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The walnut trees of Altenburg by Andre…
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The walnut trees of Altenburg (1948)

by Andre Malraux

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Book description
The narrator of this novel, captured by the German Army in World War II, reflects on his father's experiences on the Russian Front in World War I, and reflects on the fundamental question of whether men are essentially the same in different epochs and different civilizations. This was the only surviving section of a longer manuscript that Malraux was working on when he was captured by the Gestapo in 1944.
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Amazon.com Product Description (ISBN 0226502899, Paperback)

"One of the key texts of Malraux's work . . . [its] pages must be counted among the most haunting in all of twentieth century literature."—Victor Brombert

"The description of the gas attack on the Russian front in 1915 will never be forgotten by anyone who has read it. . . . [Malraux] writes with the precision, the certitude and the authority of an obsessed person who knows that he has found the essence of what he has been looking for."—Conor Cruise O'Brien, from the Foreword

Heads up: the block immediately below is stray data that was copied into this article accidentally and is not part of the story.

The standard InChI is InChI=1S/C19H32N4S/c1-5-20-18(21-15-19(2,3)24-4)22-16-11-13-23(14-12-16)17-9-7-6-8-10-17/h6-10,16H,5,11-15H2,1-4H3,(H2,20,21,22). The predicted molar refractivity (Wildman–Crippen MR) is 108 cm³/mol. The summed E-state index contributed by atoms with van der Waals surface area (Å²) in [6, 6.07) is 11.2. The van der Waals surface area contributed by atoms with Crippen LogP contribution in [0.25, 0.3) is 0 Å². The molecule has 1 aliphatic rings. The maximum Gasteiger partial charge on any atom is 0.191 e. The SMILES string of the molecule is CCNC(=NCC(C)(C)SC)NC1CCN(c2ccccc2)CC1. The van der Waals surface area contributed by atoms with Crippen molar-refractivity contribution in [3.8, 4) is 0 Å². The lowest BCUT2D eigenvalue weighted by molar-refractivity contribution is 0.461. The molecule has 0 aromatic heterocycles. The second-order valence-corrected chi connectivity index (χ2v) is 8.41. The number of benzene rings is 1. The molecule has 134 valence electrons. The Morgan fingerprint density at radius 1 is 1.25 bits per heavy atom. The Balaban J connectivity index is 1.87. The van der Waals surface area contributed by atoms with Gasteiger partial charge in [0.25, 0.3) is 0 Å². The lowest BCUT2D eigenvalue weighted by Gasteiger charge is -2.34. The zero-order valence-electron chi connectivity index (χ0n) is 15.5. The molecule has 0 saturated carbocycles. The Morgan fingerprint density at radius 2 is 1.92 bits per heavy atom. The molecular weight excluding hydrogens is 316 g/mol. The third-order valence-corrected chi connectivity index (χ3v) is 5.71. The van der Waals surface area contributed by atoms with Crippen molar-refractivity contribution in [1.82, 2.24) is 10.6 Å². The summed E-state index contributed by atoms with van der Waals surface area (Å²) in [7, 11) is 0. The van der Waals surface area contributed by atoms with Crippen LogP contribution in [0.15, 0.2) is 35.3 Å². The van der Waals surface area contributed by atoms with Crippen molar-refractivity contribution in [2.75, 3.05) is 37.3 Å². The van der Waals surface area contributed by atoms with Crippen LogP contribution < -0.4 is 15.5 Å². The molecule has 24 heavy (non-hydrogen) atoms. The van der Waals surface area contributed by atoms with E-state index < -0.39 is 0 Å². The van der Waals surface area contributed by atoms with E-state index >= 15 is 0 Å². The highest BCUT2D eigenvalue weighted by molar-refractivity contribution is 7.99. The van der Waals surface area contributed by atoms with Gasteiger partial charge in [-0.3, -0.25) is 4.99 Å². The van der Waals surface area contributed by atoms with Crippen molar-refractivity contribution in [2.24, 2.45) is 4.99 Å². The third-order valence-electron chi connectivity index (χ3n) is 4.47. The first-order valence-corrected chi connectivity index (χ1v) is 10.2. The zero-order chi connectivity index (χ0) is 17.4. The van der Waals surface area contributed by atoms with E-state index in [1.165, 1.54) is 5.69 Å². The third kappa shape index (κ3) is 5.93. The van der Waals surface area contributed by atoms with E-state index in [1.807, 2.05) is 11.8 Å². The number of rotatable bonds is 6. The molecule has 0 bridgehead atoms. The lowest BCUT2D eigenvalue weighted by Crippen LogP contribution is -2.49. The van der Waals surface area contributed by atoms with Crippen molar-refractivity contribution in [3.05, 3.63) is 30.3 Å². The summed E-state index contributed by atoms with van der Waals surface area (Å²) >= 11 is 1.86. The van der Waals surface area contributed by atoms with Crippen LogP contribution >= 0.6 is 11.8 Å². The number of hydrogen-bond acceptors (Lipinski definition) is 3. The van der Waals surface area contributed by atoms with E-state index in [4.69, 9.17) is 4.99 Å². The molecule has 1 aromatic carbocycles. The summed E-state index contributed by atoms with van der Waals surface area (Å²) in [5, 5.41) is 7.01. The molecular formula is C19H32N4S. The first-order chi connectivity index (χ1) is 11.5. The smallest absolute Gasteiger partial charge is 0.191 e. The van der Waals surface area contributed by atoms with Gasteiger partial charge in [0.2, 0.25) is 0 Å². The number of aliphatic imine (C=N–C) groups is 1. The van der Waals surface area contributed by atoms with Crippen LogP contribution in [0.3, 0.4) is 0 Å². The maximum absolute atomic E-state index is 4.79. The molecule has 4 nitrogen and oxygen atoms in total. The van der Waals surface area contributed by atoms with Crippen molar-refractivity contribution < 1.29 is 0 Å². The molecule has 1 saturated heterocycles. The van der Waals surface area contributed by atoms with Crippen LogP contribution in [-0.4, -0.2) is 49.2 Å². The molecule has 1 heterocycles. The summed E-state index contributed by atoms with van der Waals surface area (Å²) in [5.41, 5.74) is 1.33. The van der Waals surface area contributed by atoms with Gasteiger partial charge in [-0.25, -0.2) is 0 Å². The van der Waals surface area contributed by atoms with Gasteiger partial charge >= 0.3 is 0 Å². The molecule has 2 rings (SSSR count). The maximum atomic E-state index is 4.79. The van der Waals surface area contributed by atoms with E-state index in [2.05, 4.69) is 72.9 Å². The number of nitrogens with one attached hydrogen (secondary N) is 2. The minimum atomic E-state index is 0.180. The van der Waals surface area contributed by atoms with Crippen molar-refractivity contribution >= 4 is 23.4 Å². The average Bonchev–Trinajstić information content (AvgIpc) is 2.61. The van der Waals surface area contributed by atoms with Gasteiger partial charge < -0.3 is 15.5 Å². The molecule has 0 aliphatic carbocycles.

Malraux's greatest novel, Man's Fate, gave a grim, lurid picture of human suffering. [The Walnut Trees of Altenburg], written by a life-long observer of violent upheaval and within the shadows of World War II, gives a calm, thoughtful vision of humanistic endeavor that can transcend the absurdity of existence. Mature readers will find this a rewarding visit to one of the most accomplished writers of our time."—Choice

(retrieved from Amazon Thu, 12 Mar 2015 18:23:29 -0400)

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